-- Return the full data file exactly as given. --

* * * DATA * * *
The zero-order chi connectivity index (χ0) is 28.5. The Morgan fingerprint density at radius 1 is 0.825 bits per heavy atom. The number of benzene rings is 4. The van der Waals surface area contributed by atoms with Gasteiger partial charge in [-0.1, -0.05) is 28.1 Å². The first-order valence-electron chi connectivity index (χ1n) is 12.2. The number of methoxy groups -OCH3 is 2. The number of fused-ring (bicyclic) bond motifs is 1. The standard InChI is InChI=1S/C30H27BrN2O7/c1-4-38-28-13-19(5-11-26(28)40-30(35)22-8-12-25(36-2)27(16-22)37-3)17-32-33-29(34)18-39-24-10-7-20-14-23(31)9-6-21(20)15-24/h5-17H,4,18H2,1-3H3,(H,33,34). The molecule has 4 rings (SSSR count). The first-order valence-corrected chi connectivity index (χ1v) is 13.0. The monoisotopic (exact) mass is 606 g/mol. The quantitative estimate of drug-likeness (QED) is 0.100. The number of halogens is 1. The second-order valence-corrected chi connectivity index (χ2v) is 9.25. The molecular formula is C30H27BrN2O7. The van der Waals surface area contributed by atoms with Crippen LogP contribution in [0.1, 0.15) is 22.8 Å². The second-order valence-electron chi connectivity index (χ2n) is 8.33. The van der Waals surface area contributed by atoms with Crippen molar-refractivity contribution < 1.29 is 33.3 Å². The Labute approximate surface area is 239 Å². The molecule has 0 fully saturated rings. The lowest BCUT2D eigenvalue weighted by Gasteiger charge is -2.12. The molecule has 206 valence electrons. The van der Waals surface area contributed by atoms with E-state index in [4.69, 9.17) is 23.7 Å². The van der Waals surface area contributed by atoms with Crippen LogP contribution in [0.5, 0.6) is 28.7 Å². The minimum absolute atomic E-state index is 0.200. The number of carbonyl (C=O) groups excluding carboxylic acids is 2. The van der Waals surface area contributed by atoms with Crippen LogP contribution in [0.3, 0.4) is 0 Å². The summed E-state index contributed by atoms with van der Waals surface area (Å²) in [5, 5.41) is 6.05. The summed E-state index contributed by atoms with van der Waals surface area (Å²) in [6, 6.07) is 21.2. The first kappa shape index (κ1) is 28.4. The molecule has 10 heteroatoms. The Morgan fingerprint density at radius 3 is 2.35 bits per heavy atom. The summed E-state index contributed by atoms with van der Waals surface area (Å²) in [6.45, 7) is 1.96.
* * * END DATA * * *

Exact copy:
The zero-order chi connectivity index (χ0) is 28.5. The Morgan fingerprint density at radius 1 is 0.825 bits per heavy atom. The number of benzene rings is 4. The van der Waals surface area contributed by atoms with Gasteiger partial charge in [-0.1, -0.05) is 28.1 Å². The first-order valence-electron chi connectivity index (χ1n) is 12.2. The number of methoxy groups -OCH3 is 2. The number of fused-ring (bicyclic) bond motifs is 1. The standard InChI is InChI=1S/C30H27BrN2O7/c1-4-38-28-13-19(5-11-26(28)40-30(35)22-8-12-25(36-2)27(16-22)37-3)17-32-33-29(34)18-39-24-10-7-20-14-23(31)9-6-21(20)15-24/h5-17H,4,18H2,1-3H3,(H,33,34). The molecule has 4 rings (SSSR count). The first-order valence-corrected chi connectivity index (χ1v) is 13.0. The monoisotopic (exact) mass is 606 g/mol. The quantitative estimate of drug-likeness (QED) is 0.100. The number of halogens is 1. The second-order valence-corrected chi connectivity index (χ2v) is 9.25. The molecular formula is C30H27BrN2O7. The van der Waals surface area contributed by atoms with Crippen LogP contribution in [0.1, 0.15) is 22.8 Å². The second-order valence-electron chi connectivity index (χ2n) is 8.33. The van der Waals surface area contributed by atoms with Crippen molar-refractivity contribution < 1.29 is 33.3 Å². The Labute approximate surface area is 239 Å². The molecule has 0 fully saturated rings. The lowest BCUT2D eigenvalue weighted by Gasteiger charge is -2.12. The molecule has 206 valence electrons. The van der Waals surface area contributed by atoms with E-state index in [4.69, 9.17) is 23.7 Å². The van der Waals surface area contributed by atoms with Crippen LogP contribution in [0.5, 0.6) is 28.7 Å². The minimum absolute atomic E-state index is 0.200. The number of carbonyl (C=O) groups excluding carboxylic acids is 2. The van der Waals surface area contributed by atoms with Crippen LogP contribution in [0.3, 0.4) is 0 Å². The summed E-state index contributed by atoms with van der Waals surface area (Å²) in [5, 5.41) is 6.05. The summed E-state index contributed by atoms with van der Waals surface area (Å²) in [6, 6.07) is 21.2. The first kappa shape index (κ1) is 28.4. The molecule has 10 heteroatoms. The Morgan fingerprint density at radius 3 is 2.35 bits per heavy atom. The summed E-state index contributed by atoms with van der Waals surface area (Å²) in [6.45, 7) is 1.96.